Evaluation of the effects of inhibition of monoamine oxidase and senescence on methamphetamine-induced neuronal damage

George C. Wagner, Sharon L. Walsh

Research output: Contribution to journalArticlepeer-review

24 Scopus citations

Abstract

The administration of high doses of methamphetamine causes long lasting damage to central dopaminergic and serotonergic neurons through a mechanism known to involve presynaptic, cytoplasmic stores of those transmitters and thought to be dependent upon a free radical reaction. The following studies were designed to determine if differential inhibition of the subtypes of monoamine oxidase would alter the magnitude of the methamphetamine induced neuronal damage. In addition, since monoamine oxidase type B increases with age, the effects of high dose administration of methamphetamine were evaluated in sensescent mice. It was observed that inhibition of monoamine oxidase type A, and to a lesser degree, type B, increased the magnitude of methamphetamine-induced neuronal damage and that aged mice were more sensitive to the toxic action of methamphetamine. These results are interpreted with respect to the use of monoamine oxidase inhibitors in the treatment of Parkinson's disease.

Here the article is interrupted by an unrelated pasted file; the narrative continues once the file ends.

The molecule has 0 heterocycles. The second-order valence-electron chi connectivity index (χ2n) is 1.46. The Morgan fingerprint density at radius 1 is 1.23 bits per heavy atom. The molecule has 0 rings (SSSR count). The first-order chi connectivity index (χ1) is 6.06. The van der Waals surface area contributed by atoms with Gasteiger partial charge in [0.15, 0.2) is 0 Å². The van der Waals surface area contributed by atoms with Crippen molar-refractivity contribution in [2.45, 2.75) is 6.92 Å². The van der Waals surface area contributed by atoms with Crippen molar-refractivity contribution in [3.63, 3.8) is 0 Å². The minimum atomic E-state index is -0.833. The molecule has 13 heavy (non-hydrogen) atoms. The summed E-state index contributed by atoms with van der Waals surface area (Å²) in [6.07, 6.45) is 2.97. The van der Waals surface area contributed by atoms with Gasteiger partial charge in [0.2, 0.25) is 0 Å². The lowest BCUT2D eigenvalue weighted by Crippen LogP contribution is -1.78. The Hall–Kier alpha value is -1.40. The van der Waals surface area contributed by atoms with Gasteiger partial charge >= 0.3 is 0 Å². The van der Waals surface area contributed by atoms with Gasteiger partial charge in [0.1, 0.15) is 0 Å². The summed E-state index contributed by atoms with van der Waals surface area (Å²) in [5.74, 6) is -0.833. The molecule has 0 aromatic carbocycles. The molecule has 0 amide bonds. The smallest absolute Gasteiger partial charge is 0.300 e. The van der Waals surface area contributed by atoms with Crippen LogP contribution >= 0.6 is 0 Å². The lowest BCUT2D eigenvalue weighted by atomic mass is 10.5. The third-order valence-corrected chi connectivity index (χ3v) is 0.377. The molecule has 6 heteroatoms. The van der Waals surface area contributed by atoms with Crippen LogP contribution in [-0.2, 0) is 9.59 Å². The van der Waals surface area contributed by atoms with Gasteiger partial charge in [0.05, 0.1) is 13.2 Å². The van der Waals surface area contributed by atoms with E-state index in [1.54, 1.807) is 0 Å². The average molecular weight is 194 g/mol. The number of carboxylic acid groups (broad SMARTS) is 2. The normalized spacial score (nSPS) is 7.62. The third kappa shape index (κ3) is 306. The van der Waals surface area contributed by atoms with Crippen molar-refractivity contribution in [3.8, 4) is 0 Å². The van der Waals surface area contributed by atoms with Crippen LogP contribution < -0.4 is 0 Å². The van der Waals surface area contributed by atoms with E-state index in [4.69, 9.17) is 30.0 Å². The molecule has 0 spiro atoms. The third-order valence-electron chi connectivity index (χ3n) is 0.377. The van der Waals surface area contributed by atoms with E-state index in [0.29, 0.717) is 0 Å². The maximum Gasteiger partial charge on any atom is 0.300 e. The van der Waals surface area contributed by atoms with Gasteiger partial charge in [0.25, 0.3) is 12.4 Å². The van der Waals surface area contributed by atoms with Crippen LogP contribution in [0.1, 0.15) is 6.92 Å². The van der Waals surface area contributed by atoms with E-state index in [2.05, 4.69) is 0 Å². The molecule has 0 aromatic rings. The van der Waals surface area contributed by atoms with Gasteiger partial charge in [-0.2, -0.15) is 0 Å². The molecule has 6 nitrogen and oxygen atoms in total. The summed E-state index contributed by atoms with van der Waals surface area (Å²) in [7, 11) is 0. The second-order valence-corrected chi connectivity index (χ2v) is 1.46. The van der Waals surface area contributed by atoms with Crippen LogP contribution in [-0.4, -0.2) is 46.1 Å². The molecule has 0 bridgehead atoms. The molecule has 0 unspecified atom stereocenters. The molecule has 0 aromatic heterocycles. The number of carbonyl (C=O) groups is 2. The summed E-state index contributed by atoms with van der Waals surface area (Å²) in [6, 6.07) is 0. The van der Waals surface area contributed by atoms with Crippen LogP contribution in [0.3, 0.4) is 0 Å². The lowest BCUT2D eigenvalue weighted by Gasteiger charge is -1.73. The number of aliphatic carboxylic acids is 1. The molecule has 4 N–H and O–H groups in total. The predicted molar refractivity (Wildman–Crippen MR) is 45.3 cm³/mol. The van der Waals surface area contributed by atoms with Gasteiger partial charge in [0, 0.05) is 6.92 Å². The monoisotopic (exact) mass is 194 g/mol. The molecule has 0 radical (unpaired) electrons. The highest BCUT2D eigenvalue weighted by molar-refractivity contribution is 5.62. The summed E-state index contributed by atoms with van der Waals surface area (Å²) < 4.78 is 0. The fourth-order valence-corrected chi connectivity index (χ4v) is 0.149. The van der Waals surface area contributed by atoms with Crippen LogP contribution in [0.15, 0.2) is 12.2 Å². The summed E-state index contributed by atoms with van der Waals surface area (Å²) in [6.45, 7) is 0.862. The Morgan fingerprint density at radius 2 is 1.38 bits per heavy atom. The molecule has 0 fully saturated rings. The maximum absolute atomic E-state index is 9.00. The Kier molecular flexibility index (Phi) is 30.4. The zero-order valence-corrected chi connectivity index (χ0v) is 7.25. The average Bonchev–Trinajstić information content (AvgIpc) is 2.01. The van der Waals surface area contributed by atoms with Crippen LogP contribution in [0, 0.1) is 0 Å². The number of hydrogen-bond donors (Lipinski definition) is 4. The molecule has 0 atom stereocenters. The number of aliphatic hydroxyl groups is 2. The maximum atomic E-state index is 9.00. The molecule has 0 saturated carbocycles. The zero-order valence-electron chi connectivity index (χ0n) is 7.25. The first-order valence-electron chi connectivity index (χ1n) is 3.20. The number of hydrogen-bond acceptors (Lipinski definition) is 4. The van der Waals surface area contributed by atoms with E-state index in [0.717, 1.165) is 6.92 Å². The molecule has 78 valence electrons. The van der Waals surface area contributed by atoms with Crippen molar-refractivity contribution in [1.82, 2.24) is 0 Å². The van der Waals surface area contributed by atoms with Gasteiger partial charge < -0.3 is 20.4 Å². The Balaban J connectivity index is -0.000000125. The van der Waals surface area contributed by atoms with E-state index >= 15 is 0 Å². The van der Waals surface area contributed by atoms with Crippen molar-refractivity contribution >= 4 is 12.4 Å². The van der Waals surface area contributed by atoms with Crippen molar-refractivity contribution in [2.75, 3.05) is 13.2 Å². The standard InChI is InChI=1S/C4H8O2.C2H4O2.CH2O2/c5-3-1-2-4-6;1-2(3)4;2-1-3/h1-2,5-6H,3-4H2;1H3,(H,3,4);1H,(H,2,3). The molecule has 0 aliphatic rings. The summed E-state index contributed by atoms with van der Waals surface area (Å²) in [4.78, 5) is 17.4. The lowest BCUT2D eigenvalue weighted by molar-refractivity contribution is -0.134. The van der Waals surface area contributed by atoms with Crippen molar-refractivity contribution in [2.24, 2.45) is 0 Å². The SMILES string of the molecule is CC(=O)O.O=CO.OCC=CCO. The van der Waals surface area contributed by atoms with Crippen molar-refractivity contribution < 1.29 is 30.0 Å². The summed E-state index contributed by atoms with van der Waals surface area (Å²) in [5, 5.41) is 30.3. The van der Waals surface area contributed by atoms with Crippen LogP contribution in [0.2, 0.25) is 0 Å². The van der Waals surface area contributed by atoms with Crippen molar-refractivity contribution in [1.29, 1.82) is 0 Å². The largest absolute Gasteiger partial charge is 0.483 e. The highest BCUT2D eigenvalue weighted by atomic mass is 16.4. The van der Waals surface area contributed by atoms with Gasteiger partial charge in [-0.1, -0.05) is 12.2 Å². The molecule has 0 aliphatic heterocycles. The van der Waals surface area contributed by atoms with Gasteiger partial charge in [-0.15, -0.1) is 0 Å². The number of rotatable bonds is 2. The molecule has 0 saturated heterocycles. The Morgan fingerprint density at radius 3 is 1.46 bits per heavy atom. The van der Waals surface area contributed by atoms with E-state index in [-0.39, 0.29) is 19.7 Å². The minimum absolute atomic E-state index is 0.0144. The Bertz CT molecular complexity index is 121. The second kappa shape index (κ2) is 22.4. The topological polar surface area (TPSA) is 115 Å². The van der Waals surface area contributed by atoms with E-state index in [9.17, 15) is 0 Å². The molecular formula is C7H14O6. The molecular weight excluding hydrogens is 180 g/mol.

Original languageEnglish
Pages (from-to)171-174
Number of pages4
JournalInternational Journal of Developmental Neuroscience
Volume9
Issue number2
DOIs
StatePublished - 1991

Keywords

  • deprenyl
  • methamphetamine
  • monoamine oxidase
  • senescence

ASJC Scopus subject areas

  • Developmental Neuroscience
  • Developmental Biology

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